US technical assistance to the IAEA and the chemical weapons convection (CWC) - a review and look to the future

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This paper reviews the Safeguards mandate of the International Atomic Energy Agency (IAEA) and describes U.S. technical support programs. We also review the mandate of the Chemical Weapons Convention (CWC) and speculate on the technical areas where U.S. assistance may prove useful. The IAEA was organized in 1957 in response to President Eisenhower`s {open_quotes}Atoms for Peace{close_quotes} initiative presented to the UN General Assembly on December 8, 1953. The Organization for the Prohibition of Chemical Weapons (OPCW) has been organized by a Preparatory Commission (PREPCOM) to prepare for the entry-into-force of this new convention which prohibits the development, production, stockpiling and ... continued below

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13 p.

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Indusi, J.; Parsick, R.J. & Reisman, A.W. August 1, 1997.

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Description

This paper reviews the Safeguards mandate of the International Atomic Energy Agency (IAEA) and describes U.S. technical support programs. We also review the mandate of the Chemical Weapons Convention (CWC) and speculate on the technical areas where U.S. assistance may prove useful. The IAEA was organized in 1957 in response to President Eisenhower`s {open_quotes}Atoms for Peace{close_quotes} initiative presented to the UN General Assembly on December 8, 1953. The Organization for the Prohibition of Chemical Weapons (OPCW) has been organized by a Preparatory Commission (PREPCOM) to prepare for the entry-into-force of this new convention which prohibits the development, production, stockpiling and use of chemical weapons and on their destruction. The safeguards mandate of the IAEA is to carry out verifications of nuclear material pursuant to the Treaty on the Non-Proliferation of Nuclear Weapons (NPT) and other voluntary but legally binding agreements. U.S. technical support programs have provided and continue to provide assistance in the form of Cost-Free Experts (CFE`s), systems studies on new safeguards approaches, training, computerized information systems, and equipment for nuclear materials measurements and containment and surveillance systems. Because the CWC just recently entered into force (April 29, 1997), verification procedures of the OPCW are not yet fully developed. However, it is expected, and can already be seen for many aspects of the technical task, that there are many similarities between the verification activities of the OPCW and those carried out by the IAEA. This paper will discuss potential technical support areas that can help strengthen the OPCW. 9 refs.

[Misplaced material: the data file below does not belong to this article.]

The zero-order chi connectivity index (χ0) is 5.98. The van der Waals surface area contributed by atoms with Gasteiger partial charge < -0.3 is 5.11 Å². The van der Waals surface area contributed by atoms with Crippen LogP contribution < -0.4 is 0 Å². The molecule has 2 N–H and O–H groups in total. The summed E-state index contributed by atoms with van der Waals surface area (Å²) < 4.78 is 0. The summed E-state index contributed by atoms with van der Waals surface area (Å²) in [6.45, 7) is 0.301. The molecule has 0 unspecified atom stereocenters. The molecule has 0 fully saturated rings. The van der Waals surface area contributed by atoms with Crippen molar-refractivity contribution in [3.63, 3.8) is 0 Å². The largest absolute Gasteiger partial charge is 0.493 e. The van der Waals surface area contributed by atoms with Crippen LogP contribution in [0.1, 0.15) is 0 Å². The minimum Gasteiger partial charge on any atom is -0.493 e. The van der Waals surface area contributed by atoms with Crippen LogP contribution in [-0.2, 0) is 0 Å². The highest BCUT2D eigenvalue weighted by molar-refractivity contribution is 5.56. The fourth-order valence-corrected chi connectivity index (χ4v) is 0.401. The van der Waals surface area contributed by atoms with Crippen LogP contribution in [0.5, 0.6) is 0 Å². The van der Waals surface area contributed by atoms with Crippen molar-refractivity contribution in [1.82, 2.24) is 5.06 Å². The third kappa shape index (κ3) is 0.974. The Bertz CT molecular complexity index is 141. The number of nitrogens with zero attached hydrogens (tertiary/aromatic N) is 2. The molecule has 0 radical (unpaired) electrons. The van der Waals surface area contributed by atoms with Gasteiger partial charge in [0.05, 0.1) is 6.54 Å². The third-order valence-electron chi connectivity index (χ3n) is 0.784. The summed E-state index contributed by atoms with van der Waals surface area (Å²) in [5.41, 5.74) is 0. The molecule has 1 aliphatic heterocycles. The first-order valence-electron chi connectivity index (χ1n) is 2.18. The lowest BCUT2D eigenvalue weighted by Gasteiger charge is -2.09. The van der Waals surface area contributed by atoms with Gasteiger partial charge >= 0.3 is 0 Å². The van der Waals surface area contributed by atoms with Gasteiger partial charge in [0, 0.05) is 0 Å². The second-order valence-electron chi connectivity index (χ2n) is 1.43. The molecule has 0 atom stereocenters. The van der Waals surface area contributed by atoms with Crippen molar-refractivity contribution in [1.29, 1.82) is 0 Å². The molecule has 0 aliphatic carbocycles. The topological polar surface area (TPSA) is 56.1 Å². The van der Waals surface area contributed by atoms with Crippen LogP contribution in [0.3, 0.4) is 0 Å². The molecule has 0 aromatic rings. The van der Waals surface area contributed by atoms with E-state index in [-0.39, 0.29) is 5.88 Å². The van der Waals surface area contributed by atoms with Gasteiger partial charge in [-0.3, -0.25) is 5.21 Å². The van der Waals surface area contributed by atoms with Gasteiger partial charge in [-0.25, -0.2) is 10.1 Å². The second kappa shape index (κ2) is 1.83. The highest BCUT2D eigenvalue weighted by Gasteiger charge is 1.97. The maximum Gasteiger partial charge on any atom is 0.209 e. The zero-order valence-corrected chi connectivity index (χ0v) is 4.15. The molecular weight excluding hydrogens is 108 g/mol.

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13 p.

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OSTI as DE97007332

Medium: P; Size: 13 p.

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  • 38. annual meeting of the Institute of Nuclear Materials management, Phoenix, AZ (United States), 20-24 Jul 1997

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  • Other: DE97007332
  • Report No.: BNL--63866
  • Report No.: SSN--97-02;CONF-970744--18
  • Grant Number: AC02-76CH00016
  • Office of Scientific & Technical Information Report Number: 519101
  • Archival Resource Key: ark:/67531/metadc694933

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Reports, articles and other documents harvested from the Office of Scientific and Technical Information.

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  • August 1, 1997

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  • Aug. 14, 2015, 8:43 a.m.

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  • April 7, 2017, 12:53 p.m.

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Indusi, J.; Parsick, R.J. & Reisman, A.W. US technical assistance to the IAEA and the chemical weapons convection (CWC) - a review and look to the future, article, August 1, 1997; Upton, New York. (digital.library.unt.edu/ark:/67531/metadc694933/: accessed October 17, 2017), University of North Texas Libraries, Digital Library, digital.library.unt.edu; crediting UNT Libraries Government Documents Department.